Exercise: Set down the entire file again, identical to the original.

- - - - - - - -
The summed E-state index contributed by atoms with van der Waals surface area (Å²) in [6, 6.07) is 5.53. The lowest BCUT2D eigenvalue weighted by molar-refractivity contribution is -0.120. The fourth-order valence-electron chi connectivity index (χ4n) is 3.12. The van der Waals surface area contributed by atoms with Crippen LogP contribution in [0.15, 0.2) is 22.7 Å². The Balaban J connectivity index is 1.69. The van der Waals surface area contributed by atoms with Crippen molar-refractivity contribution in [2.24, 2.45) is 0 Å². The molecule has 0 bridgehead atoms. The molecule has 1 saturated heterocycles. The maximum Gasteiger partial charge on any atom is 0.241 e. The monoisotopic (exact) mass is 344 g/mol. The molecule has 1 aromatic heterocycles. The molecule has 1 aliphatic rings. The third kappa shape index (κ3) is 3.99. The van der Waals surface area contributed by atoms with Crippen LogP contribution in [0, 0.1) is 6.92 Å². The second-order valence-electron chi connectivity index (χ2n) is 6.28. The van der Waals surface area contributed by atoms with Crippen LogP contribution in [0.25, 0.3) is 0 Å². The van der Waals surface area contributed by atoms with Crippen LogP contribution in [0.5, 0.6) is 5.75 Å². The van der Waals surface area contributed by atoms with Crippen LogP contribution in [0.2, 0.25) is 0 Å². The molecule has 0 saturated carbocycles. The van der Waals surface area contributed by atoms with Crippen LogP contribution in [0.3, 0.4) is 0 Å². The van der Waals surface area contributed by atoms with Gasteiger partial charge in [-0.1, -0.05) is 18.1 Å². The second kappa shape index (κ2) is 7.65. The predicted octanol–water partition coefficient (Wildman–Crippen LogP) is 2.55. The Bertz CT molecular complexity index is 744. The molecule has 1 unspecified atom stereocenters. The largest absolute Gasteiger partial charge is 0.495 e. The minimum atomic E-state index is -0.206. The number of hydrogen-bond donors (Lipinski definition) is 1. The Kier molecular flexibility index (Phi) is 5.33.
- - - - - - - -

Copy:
The summed E-state index contributed by atoms with van der Waals surface area (Å²) in [6, 6.07) is 5.53. The lowest BCUT2D eigenvalue weighted by molar-refractivity contribution is -0.120. The fourth-order valence-electron chi connectivity index (χ4n) is 3.12. The van der Waals surface area contributed by atoms with Crippen LogP contribution in [0.15, 0.2) is 22.7 Å². The Balaban J connectivity index is 1.69. The van der Waals surface area contributed by atoms with Crippen molar-refractivity contribution in [2.24, 2.45) is 0 Å². The molecule has 0 bridgehead atoms. The molecule has 1 saturated heterocycles. The maximum Gasteiger partial charge on any atom is 0.241 e. The monoisotopic (exact) mass is 344 g/mol. The molecule has 1 aromatic heterocycles. The molecule has 1 aliphatic rings. The third kappa shape index (κ3) is 3.99. The van der Waals surface area contributed by atoms with Crippen LogP contribution in [0, 0.1) is 6.92 Å². The second-order valence-electron chi connectivity index (χ2n) is 6.28. The van der Waals surface area contributed by atoms with Crippen LogP contribution in [0.25, 0.3) is 0 Å². The van der Waals surface area contributed by atoms with Crippen LogP contribution in [0.5, 0.6) is 5.75 Å². The van der Waals surface area contributed by atoms with Crippen LogP contribution in [0.2, 0.25) is 0 Å². The molecule has 0 saturated carbocycles. The van der Waals surface area contributed by atoms with Crippen LogP contribution in [0.3, 0.4) is 0 Å². The van der Waals surface area contributed by atoms with Gasteiger partial charge in [-0.1, -0.05) is 18.1 Å². The second kappa shape index (κ2) is 7.65. The predicted octanol–water partition coefficient (Wildman–Crippen LogP) is 2.55. The Bertz CT molecular complexity index is 744. The molecule has 1 unspecified atom stereocenters. The largest absolute Gasteiger partial charge is 0.495 e. The minimum atomic E-state index is -0.206. The number of hydrogen-bond donors (Lipinski definition) is 1. The Kier molecular flexibility index (Phi) is 5.33.